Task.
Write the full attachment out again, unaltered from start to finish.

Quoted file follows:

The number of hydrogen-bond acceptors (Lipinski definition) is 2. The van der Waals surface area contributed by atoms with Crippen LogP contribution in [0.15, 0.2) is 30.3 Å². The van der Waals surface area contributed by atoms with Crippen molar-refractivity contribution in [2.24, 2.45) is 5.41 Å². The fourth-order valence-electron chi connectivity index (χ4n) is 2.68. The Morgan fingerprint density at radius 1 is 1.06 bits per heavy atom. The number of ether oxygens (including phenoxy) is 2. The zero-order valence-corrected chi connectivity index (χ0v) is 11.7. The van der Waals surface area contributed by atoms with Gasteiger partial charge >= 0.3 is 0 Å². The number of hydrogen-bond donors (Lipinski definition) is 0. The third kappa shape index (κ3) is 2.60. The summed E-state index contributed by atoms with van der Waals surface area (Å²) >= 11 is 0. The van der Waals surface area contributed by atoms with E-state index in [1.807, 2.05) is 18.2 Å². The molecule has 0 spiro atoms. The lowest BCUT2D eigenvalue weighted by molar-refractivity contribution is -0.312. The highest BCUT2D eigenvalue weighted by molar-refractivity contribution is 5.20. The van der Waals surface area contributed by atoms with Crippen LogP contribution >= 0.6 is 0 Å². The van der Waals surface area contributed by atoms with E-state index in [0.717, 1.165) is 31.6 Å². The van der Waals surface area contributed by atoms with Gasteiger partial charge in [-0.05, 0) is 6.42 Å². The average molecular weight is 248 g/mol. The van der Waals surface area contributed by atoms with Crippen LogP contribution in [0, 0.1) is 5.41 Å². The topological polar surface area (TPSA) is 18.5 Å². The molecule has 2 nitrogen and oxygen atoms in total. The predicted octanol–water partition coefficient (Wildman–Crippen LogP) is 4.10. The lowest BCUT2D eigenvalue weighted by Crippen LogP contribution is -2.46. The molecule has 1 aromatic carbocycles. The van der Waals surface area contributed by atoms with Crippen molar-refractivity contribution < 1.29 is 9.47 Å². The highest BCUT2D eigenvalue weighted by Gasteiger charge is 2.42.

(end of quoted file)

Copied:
The number of hydrogen-bond acceptors (Lipinski definition) is 2. The van der Waals surface area contributed by atoms with Crippen LogP contribution in [0.15, 0.2) is 30.3 Å². The van der Waals surface area contributed by atoms with Crippen molar-refractivity contribution in [2.24, 2.45) is 5.41 Å². The fourth-order valence-electron chi connectivity index (χ4n) is 2.68. The Morgan fingerprint density at radius 1 is 1.06 bits per heavy atom. The number of ether oxygens (including phenoxy) is 2. The zero-order valence-corrected chi connectivity index (χ0v) is 11.7. The van der Waals surface area contributed by atoms with Gasteiger partial charge >= 0.3 is 0 Å². The number of hydrogen-bond donors (Lipinski definition) is 0. The third kappa shape index (κ3) is 2.60. The summed E-state index contributed by atoms with van der Waals surface area (Å²) >= 11 is 0. The van der Waals surface area contributed by atoms with E-state index in [1.807, 2.05) is 18.2 Å². The molecule has 0 spiro atoms. The lowest BCUT2D eigenvalue weighted by molar-refractivity contribution is -0.312. The highest BCUT2D eigenvalue weighted by molar-refractivity contribution is 5.20. The van der Waals surface area contributed by atoms with Crippen LogP contribution >= 0.6 is 0 Å². The van der Waals surface area contributed by atoms with E-state index in [0.717, 1.165) is 31.6 Å². The van der Waals surface area contributed by atoms with Gasteiger partial charge in [-0.05, 0) is 6.42 Å². The average molecular weight is 248 g/mol. The van der Waals surface area contributed by atoms with Crippen LogP contribution in [0, 0.1) is 5.41 Å². The topological polar surface area (TPSA) is 18.5 Å². The molecule has 2 nitrogen and oxygen atoms in total. The predicted octanol–water partition coefficient (Wildman–Crippen LogP) is 4.10. The lowest BCUT2D eigenvalue weighted by Crippen LogP contribution is -2.46. The molecule has 1 aromatic carbocycles. The van der Waals surface area contributed by atoms with Crippen molar-refractivity contribution < 1.29 is 9.47 Å². The highest BCUT2D eigenvalue weighted by Gasteiger charge is 2.42.